New Grid Operator Study Highlights the Need for More Transmission
Missouri’s electric grid operators are requesting new transmission lines. Electric transmission lines carry power from power plants to homes and businesses. Too much power on the line increases the risk of damaging it, and as I’ve written previously, several parts of Missouri already have overloaded transmission lines.
More transmission lines will need to be built to relieve this congestion. The two regional electric grids that Missouri belongs to—the Midcontinent Independent System Operator (MISO) and the Southwest Power Pool (SPP)—have released a draft study identifying several points along their shared electric grid borders—including spots in Missouri—where new transmission projects can help relieve congestion and increase connectivity between different grids.
The study noted several benefits of a more interconnected transmission network. Given that MISO and SPP’s wholesale energy markets select the lowest-cost electricity sources to meet regional demand, a more connected grid allows the most efficient power plants to produce electricity for a wider region. Greater transmission connection also increases reliability, as more power can flow between larger geographic areas in case one spot has trouble meeting electric demand.
The study estimated that the total benefits to customers in the MISO and SPP regions would be roughly $1 billion, savings which would cover a little over half of the expected $1.8 billion cost. It is important to note that these numbers are self reported, although the benefits of more integrated markets and transmission networks are widely understood.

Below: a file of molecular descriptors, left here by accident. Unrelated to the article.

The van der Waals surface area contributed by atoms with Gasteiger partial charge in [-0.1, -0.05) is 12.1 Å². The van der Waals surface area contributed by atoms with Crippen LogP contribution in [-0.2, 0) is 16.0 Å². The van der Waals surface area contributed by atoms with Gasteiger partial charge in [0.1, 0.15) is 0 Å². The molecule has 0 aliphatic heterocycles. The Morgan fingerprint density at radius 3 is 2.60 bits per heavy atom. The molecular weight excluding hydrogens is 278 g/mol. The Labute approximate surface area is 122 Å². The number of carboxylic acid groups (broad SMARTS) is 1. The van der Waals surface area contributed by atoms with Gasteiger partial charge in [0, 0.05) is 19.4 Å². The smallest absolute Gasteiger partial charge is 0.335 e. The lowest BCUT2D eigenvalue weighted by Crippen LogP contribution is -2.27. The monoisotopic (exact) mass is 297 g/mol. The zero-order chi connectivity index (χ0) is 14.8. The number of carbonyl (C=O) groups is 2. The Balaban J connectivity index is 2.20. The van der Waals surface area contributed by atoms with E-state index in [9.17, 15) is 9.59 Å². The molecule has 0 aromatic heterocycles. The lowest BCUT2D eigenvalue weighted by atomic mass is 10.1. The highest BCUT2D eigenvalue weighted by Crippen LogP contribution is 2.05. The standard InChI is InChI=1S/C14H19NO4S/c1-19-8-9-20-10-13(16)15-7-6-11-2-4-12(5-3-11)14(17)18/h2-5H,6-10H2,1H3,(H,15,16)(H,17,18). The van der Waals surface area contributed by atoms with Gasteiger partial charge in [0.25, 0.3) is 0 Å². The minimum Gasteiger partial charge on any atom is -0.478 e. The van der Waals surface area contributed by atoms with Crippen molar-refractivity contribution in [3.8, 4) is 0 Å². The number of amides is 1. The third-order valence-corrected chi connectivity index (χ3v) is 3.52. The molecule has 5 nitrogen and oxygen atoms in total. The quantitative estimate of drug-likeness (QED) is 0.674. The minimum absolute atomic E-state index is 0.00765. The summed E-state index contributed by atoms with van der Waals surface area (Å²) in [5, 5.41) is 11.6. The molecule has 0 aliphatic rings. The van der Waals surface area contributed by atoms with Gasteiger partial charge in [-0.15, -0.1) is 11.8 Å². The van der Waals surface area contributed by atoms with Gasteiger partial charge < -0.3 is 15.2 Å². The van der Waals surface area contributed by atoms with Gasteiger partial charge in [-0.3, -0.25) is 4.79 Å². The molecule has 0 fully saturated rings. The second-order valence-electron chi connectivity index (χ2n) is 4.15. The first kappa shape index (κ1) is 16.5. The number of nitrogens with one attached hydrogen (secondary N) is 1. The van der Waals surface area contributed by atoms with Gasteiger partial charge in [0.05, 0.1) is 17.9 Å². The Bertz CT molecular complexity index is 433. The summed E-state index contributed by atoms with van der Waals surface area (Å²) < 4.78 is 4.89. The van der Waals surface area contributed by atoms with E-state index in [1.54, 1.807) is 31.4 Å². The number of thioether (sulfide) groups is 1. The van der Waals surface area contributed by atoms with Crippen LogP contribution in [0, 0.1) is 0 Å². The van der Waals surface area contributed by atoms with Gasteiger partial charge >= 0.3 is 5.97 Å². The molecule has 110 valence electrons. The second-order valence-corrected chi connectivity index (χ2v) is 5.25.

Evidently, the need for expanded transmission capacity in Missouri has caught state legislators’ eyes. However, as I described recently, the bills in the House and Senate take the wrong approach to building out more transmission capacity. These bills give incumbent utilities veto power for new transmission construction proposals. Instead, Missouri should embrace a competitive bidding process, which on average cuts costs by 40 percent.
Electric delivery costs, which include transmission and distribution, are a growing fraction of the cost of providing electricity to customers. Given Missourians’ already rapidly rising electricity bills, policymakers should be keen on finding ways to reduce costs.
Missouri could benefit from expanded electricity transmission, but there are good ways and bad ways to go about doing that. Let’s hope legislators come down on the side of market forces and competition.